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Review: Nicki Minaj Gets Uncomfortably Personal on ‘The Pinkprint’

7
SPIN Rating: 7 of 10
Release Date: December 16, 2014
Label: Cash Money

Earlier this fall, Nicki Minaj announced that she’d need to push back the release date of her third studio album, The Pinkprint, by two weeks. Though she offered no concrete reason at the time, listening to the 16-track full-length (that’s excluding any bonus tracks) lifts the curtain that has long shielded the Queens rapper’s inner workings. It’s widely rumored that she split up with her longtime boyfriend earlier this year, and The Pinkprint’s delays could very well have stemmed from the necessity of time to work out her feelings into words. It’s easy to make assumptions about Minaj’s targets, then, but she’s careful to disclose just enough — the loss of a pregnancy, a broken engagement, identities kept to single names or shielded entirely — to let the listener fill in the blanks.

Minaj has never been one to play by a record label’s rules, though she’s known for keeping her ear to the streets in terms of her output. Earlier this year, the star released a handful of heavy rap cuts (“Lookin Ass,” “No Flex Zone,” and “Senile,” the best among them) that silenced those who claimed she’d lost her edge. The Pinkprint overwhelmingly shifts the MC out of the competitive mindset into a more personal one than anything she’d previously put her name on. “All Things Go” and “I Lied” stick their moody middle fingers up at conventionally upbeat album openings, choosing instead to ease any outsiders expecting a Roman Zolanski project into Onika Maraj’s raw, real wallowing.

It’s an album lacking tangible hits, but it’s Minaj’s first LP that demands a full, start-to-finish listen to truly understand its mission. “The Crying Game” blurs the line between rap-Nicki and pop-Nicki nicely, though there’s never really been quite such an easy divide between the rapper’s leanings. The song’s hollow bells and muffled strings — plus a gorgeous chorus sung by Jessie Ware — complement vulnerable lyrics like, “Another slap to the face / Another uppercut / I’m just abusive by nature / Not ’cause I hate ya.” Remarkably frank confessions like this one explode all over The Pinkprint, surprising for an artist more known for gleefully bragging, “Boobs boobs boobs boobs boobs / Lotta boobs / Man I make the baddest bitches send me nudes.”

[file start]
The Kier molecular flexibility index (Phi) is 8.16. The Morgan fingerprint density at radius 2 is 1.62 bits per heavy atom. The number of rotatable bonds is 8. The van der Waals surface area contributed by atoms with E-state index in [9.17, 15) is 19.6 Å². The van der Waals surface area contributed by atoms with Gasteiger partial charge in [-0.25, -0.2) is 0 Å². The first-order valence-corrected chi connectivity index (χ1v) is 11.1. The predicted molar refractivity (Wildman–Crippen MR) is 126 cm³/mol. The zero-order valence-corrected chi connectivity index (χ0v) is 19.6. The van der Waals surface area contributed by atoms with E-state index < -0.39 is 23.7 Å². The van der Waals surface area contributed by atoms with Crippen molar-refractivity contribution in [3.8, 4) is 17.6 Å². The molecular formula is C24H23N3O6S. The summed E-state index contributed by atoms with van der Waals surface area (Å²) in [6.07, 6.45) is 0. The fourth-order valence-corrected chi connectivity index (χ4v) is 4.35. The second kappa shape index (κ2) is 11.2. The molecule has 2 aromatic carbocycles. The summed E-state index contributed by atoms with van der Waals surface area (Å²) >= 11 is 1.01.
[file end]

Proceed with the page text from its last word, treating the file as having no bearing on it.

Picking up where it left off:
Conceptually, The Pinkprint lurches around without an easy destination in sight, which isn’t to say it ever strays from the shattered heart at its core. Ariana Grande anchors “Get on Your Knees,” which silently bobs its head in ecstasy while asserting Minaj’s command over a lover, but just one song later, Beyoncé storms in on the self-loving (in both senses of the phrase) “Feelin’ Myself,” the record’s most hard-edged track. “Bitch never left but I’m back at it / And I’m feeling myself / Jackrabbit / Feeling myself / Back off / Cause I’m feeling myself / Jack-off,” Nicki deadpans as a three-note synth fluctuates ploddingly in the rap-radio-ready background. They’re disjointed, she seems to be saying, but so is heartbreak.

Tracking and self-editing issues have always plagued her Minajesty’s projects, but never more so than on this one, an album that probably would’ve landed with bigger fanfare had Minaj not so loudly touted it as all but an instant classic all year long. Though digging into her core is an admirable leap forward for the often guarded rapper, the Paula Abdul-sampling “Grand Piano” — entirely sung, which has never been as strong a move as she seems to think it is — goes for treacle over tact. Likewise, “Anaconda” rears its fanged head out of nowhere, sandwiched between a dancehall thumper (“Trini Dem Girls”) and a Euro-friendly four-on-the-floor (“The Night Is Still Young”); it’s stronger as a standalone single than a confusing album track.

Speaking of bonuses, while the deluxe edition offers half-baked themes and flatlining sound on “Win Again” and “Mona Lisa,” Nicki has a surefire hit in “Truffle Butter,” a lyrically complex and more subwoofer-ready collaboration with Drake and Lil Wayne than the much-buzzed “Only.” That’s the dilemma that comes with opening up so intimately: On the one hand, it makes for a densely packed collection that settles certain areas of speculation. But Minaj forces herself into her own box, muting her own strengths and songwriting abilities in favor of excising her emotional demons. After a year of getting people talking, will the Pinkprint’s actual music be remembered for more than its overwhelming vulnerability? Possibly not, but her rapping is so on-point that even in confessional mode, Minaj lets the public finally buy her heart.